With all the busyness and technological clutter in our lives, we’ve forgotten the art of being still. That could be a problem. Taking time for being still helps to reduce stress. Less stress leads to less anxiety. I’ve struggled with anxiety and I’ve found that being still is one of the best cures.
When Was The Last Time You Practiced Being Still?
Many people think of being still as a form of meditation or prayer. It could be. But it doesn’t have to be. Being still has more to do with quieting our minds. We know that our minds are bombarded with a crapload of information these days. And that’s exactly why it’s so important to let our minds be still on a regular basis.
Be still. Just for a moment. Listen to the world around you. Feel your breath coming in and going out. Listen to your thoughts. See the details of your surroundings. Be at peace with being still. – Leo Babauta of Zen Habits
There are many ways of being still. I’ve even found that we can be still while we are in motion. It’s the stillness of the mind that we’re after. It’s something that gets lost in this rush-rush world. But I’ve found some intentional and simple ways of being still.
7 Ways To Be Still
- Sitting in silence: I have a room in my house that is furnished with nothing but a single chair. It’s a good place to go to practice being still. I don’t have set times to sit, but I spend a few minutes several times a week, just sitting in that chair. It doesn’t have to be a room or a chair. I’ve also created a small zen garden behind my house. It’s another great place for being still. You can be still in your office, at the park, or on a bus. The point is to simply be silent. That means no technology or mental distractions.
- Walking in silence: Walking might be the all-time best exercise for you. If you walk in silence, you can still your mind while you’re in motion. Focus on what you see and what you hear. Clear your mind of the daily clutter. Walking can be meditative. The same goes for running and biking.
- Getting out into nature: There’s nothing like a pristine lake, a lonesome prairie, or a mountaintop to help you still your mind. When life gets too busy and stressful, I make a point to get into nature. It doesn’t have to be a long trip. Even a local park can be enough of a natural setting for being still. When was the last time you got out into nature?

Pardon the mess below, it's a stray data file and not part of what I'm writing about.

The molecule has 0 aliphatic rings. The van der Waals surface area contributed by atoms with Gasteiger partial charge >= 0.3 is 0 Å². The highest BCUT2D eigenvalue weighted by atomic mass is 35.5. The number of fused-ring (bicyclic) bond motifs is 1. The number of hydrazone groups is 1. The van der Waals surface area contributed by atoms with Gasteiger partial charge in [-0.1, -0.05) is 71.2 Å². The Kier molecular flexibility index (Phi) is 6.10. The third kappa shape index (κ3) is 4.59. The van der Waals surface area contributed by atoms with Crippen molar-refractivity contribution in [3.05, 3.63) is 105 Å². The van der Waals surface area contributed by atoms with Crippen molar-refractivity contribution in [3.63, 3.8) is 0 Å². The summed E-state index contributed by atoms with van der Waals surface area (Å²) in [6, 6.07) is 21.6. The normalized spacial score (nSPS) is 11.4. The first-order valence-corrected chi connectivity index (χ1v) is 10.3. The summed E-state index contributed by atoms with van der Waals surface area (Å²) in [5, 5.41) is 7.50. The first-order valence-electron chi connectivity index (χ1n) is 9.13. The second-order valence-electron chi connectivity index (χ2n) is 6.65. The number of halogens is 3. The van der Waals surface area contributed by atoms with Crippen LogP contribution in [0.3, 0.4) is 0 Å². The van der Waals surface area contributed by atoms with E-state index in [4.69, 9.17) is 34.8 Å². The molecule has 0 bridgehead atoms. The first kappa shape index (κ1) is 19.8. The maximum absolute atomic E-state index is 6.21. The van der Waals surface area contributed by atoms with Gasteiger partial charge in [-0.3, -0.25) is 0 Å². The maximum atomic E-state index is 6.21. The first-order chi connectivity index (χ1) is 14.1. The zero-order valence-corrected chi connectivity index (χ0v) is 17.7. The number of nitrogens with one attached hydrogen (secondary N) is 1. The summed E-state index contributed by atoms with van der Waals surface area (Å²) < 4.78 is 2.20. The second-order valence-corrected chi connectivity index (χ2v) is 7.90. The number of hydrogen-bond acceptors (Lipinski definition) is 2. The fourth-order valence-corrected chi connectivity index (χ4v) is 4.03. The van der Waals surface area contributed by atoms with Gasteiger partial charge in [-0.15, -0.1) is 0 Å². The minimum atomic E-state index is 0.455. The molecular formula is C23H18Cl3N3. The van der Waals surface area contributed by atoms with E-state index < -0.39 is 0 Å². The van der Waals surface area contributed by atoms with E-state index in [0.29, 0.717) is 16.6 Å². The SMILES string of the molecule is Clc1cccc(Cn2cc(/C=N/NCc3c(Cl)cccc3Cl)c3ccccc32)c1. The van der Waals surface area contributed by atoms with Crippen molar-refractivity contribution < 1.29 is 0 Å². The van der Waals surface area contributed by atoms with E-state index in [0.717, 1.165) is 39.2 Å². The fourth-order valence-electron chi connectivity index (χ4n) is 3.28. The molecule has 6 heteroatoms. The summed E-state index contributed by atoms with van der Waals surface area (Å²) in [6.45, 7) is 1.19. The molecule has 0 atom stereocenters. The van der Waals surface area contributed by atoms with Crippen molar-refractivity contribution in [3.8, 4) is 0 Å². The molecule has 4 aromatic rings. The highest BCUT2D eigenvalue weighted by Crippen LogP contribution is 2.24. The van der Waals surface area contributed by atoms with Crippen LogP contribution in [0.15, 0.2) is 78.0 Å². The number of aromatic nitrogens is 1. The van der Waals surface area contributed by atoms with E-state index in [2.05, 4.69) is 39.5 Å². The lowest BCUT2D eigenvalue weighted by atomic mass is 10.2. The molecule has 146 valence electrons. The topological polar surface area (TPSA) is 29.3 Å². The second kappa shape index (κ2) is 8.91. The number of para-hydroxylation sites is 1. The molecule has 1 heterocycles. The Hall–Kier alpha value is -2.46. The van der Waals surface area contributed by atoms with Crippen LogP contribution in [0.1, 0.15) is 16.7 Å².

- Gardening: Last summer, I started gardening. The results were great. Not only did I grow my own food and teach Annie about gardening, but I discovered that gardening helps to still the mind. But it’s not just gardening. You can find stillness in raking the leaves, washing the dishes, or folding the clothes. The key is to be present in the moment.
- Meditative prayer: One problem with traditional prayer is that we are often asking for things. This keeps our mind busy. Meditative prayer is a bit different. You simply sit quietly and repeat a simple mantra. This has tremendous power to still your mind.
- Writing a journal: This might seem at odds with stilling the mind, but I’ve discovered that writing can be very meditative. When we write a journal, we express our thoughts and emotions. It’s that thoughtful process that helps us to empty our minds of the normal clutter. In the end, this leads to a sense of contentment. It helps us to be still.
- Playing music: Playing the drums is one of the most meditative things I’ve ever done. You might think that’s a contradiction, but when you practice quiet, repetitive rhythms, you become more in tune with every noise and movement around you. Your body may be in motion, but your mind becomes so focused that you enter a unique place of being still.
The Key Is To Eliminate Distractions
In all of these methods of being still, there is one universal truth: you need to let go of all the internal and external distractions. Distractions may still be present, and you may be acutely aware of everything going on, but you reach a point of detachment. You gain the ability to be still in the midst of the distractions. You are aware and alert, but not worried, anxious, or consumed by anything other than your present stillness of mind.